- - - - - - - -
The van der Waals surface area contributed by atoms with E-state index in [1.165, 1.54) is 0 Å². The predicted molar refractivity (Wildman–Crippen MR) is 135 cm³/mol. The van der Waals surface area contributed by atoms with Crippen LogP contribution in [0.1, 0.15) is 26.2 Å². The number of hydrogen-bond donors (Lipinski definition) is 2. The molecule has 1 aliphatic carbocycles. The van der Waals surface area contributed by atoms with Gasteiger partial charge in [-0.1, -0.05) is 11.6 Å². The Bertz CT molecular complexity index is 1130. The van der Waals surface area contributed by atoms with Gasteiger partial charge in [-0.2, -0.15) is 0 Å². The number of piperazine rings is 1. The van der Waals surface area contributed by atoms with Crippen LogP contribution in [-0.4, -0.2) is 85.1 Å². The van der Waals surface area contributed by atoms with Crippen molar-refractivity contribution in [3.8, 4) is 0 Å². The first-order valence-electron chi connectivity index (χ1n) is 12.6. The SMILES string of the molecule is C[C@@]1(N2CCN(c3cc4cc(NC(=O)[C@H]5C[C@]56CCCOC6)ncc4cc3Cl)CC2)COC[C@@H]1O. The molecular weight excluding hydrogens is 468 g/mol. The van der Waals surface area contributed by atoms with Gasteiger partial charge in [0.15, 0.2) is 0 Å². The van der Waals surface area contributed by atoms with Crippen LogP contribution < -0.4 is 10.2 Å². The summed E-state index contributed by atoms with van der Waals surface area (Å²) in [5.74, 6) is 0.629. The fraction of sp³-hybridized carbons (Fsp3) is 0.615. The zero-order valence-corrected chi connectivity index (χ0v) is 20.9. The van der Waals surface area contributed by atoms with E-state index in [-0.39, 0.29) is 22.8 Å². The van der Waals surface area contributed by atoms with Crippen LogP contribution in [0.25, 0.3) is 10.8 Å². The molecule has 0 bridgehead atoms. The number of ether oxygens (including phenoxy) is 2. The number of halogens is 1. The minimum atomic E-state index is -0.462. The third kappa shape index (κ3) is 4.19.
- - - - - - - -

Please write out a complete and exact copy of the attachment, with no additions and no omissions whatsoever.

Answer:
The van der Waals surface area contributed by atoms with E-state index in [1.165, 1.54) is 0 Å². The predicted molar refractivity (Wildman–Crippen MR) is 135 cm³/mol. The van der Waals surface area contributed by atoms with Crippen LogP contribution in [0.1, 0.15) is 26.2 Å². The number of hydrogen-bond donors (Lipinski definition) is 2. The molecule has 1 aliphatic carbocycles. The van der Waals surface area contributed by atoms with Gasteiger partial charge in [-0.1, -0.05) is 11.6 Å². The Bertz CT molecular complexity index is 1130. The van der Waals surface area contributed by atoms with Gasteiger partial charge in [-0.2, -0.15) is 0 Å². The number of piperazine rings is 1. The van der Waals surface area contributed by atoms with Crippen LogP contribution in [-0.4, -0.2) is 85.1 Å². The van der Waals surface area contributed by atoms with Crippen molar-refractivity contribution in [3.8, 4) is 0 Å². The first-order valence-electron chi connectivity index (χ1n) is 12.6. The SMILES string of the molecule is C[C@@]1(N2CCN(c3cc4cc(NC(=O)[C@H]5C[C@]56CCCOC6)ncc4cc3Cl)CC2)COC[C@@H]1O. The molecular weight excluding hydrogens is 468 g/mol. The van der Waals surface area contributed by atoms with Gasteiger partial charge in [0.15, 0.2) is 0 Å². The van der Waals surface area contributed by atoms with Crippen LogP contribution < -0.4 is 10.2 Å². The summed E-state index contributed by atoms with van der Waals surface area (Å²) in [5.74, 6) is 0.629. The fraction of sp³-hybridized carbons (Fsp3) is 0.615. The zero-order valence-corrected chi connectivity index (χ0v) is 20.9. The van der Waals surface area contributed by atoms with E-state index in [-0.39, 0.29) is 22.8 Å². The van der Waals surface area contributed by atoms with Crippen LogP contribution in [0.25, 0.3) is 10.8 Å². The molecule has 0 bridgehead atoms. The number of ether oxygens (including phenoxy) is 2. The number of halogens is 1. The minimum atomic E-state index is -0.462. The third kappa shape index (κ3) is 4.19.